Like many of his peers, Law emphasized the dedication of the TIEC staff to making the event happen, both before the date and once the course was damaged just before the start of competition. “I think everybody that’s involved here at Tryon obviously have gone above and beyond, first to get it off the floor, and get it to happen. Probably the bigger challenge, though, was all the rain when we got here and all that had to be done. And that [credit] goes to the management here at Tryon and the staff. [Technical Delegate] Andy Bowles and [Course Designer] Mark Phillips… I think what they did was incredible,” Law continued. “They might not have been able to do it without the hands that are available here, but for Mark Phillips and Andy Bowles to put something together which looked impossible and pull it off, I think hats off to those two and everyone who supported and helped them.

“The ground on the day [of competition] was good ground,” Law continued. “We had to look after our horses for a little bit on that short stretch coming back across the road, but as long as you rode sensibly, it was good ground. Obviously, I’ve been doing this for quite some time now, and it is not long ago that we consistently were running in a lot worse ground than this, even at places like Badminton,” he noted.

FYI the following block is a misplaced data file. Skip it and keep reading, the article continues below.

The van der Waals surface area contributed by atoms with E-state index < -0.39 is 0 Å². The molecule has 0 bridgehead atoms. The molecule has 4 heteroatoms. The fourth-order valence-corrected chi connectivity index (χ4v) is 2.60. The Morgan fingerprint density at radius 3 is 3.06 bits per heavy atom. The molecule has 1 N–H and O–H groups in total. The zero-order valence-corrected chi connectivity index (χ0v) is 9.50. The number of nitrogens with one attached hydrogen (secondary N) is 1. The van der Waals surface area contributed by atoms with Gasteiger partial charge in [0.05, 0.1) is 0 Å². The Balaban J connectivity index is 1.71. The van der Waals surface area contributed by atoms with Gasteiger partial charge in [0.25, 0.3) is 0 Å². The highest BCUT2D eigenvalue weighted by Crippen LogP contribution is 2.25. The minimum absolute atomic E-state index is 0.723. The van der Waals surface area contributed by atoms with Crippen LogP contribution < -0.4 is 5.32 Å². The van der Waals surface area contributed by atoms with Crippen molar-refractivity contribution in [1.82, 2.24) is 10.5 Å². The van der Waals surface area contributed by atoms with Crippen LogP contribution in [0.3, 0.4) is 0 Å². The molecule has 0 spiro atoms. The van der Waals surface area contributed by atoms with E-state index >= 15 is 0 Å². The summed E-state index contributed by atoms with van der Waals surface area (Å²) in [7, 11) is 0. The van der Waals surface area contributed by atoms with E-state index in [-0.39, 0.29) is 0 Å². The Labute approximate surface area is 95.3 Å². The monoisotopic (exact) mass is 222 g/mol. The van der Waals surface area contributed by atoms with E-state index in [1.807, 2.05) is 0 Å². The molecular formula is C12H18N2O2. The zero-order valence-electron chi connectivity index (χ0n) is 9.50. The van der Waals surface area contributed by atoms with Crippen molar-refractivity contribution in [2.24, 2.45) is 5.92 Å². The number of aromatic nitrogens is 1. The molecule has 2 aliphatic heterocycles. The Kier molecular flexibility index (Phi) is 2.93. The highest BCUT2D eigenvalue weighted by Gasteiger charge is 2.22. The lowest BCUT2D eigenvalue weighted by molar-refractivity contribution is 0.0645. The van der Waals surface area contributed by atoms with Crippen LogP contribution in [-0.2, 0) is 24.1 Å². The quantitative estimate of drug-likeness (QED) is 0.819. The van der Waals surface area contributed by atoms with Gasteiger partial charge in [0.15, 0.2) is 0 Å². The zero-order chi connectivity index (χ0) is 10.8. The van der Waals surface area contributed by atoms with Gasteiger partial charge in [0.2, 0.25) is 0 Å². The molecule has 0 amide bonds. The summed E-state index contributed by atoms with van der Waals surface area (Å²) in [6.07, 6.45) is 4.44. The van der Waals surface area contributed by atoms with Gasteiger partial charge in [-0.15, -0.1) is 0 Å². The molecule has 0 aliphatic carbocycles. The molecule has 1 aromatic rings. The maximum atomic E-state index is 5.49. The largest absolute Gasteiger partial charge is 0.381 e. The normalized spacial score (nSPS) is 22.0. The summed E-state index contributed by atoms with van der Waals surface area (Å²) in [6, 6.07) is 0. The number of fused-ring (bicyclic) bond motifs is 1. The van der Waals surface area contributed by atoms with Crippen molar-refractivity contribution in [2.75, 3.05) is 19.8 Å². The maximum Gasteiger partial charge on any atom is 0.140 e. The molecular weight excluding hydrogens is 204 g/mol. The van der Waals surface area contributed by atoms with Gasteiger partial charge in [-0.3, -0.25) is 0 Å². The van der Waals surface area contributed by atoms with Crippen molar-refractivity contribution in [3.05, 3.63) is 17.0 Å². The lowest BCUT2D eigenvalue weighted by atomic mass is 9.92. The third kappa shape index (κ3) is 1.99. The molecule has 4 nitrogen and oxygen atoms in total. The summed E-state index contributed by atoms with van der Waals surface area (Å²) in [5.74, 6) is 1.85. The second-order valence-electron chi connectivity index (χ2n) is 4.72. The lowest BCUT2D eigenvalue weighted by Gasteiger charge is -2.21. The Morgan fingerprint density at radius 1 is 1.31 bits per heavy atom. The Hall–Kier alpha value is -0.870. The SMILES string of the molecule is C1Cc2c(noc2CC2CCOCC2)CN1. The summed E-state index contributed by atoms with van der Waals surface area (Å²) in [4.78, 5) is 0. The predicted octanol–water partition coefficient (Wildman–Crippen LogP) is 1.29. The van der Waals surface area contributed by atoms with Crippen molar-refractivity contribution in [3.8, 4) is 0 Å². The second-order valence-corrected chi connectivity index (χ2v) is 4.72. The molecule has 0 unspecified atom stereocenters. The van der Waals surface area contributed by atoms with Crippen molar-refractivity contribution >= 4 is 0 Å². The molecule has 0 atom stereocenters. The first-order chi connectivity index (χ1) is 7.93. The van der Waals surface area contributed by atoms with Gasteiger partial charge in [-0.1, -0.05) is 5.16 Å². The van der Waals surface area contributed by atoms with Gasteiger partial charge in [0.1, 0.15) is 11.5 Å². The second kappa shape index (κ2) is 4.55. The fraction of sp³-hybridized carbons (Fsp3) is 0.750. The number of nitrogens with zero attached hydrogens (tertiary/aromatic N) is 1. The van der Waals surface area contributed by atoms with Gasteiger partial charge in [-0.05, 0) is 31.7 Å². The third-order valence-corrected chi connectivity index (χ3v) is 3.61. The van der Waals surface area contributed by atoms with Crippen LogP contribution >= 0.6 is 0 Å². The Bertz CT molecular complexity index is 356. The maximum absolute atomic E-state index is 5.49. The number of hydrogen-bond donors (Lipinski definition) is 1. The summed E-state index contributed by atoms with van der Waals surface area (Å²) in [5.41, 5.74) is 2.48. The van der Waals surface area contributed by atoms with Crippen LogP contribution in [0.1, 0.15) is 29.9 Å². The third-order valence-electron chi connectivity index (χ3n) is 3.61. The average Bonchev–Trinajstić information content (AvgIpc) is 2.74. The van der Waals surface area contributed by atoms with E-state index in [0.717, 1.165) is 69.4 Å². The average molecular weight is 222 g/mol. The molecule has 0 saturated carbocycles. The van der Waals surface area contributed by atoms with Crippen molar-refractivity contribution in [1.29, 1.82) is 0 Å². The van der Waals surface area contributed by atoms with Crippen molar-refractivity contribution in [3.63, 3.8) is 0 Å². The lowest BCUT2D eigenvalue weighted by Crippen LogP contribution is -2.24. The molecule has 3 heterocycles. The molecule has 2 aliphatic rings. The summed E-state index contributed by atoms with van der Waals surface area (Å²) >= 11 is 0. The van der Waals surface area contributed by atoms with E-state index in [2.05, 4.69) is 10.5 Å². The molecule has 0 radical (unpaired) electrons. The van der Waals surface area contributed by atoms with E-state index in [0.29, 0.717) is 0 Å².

Law concluded, “I’m really thankful to everyone who put this event on, and hopefully we see it here again and again; that would be a nice thing. It is a great venue, the facilities are fantastic, the rings are fantastic and the cross-country course is top class. Mark Phillips, I think, is like red wine, he just gets better and better. The courses were super, they really were.”

MARS Tryon International: WebsiteFinal ScoresCoverage

CCI3*-L Final Top 10: 

Coverage of Tryon International this weekend is brought to you by Strides for Equality Equestrians (SEE). Diversity and inclusion in all equestrian sports are important, and we’ll be bringing you tidbits on what this new organization hopes to accomplish.

The Best of the Rest: Tryon International CCI4*-S, CCI 3*-L & CCI 2*-L Cross Country Recap

We recapped Tryon International 3-Day Event CCI4*-L cross country here (and you can review the play-by-play here); now, we look to USEF for a roundup of the best of the rest of the international divisions.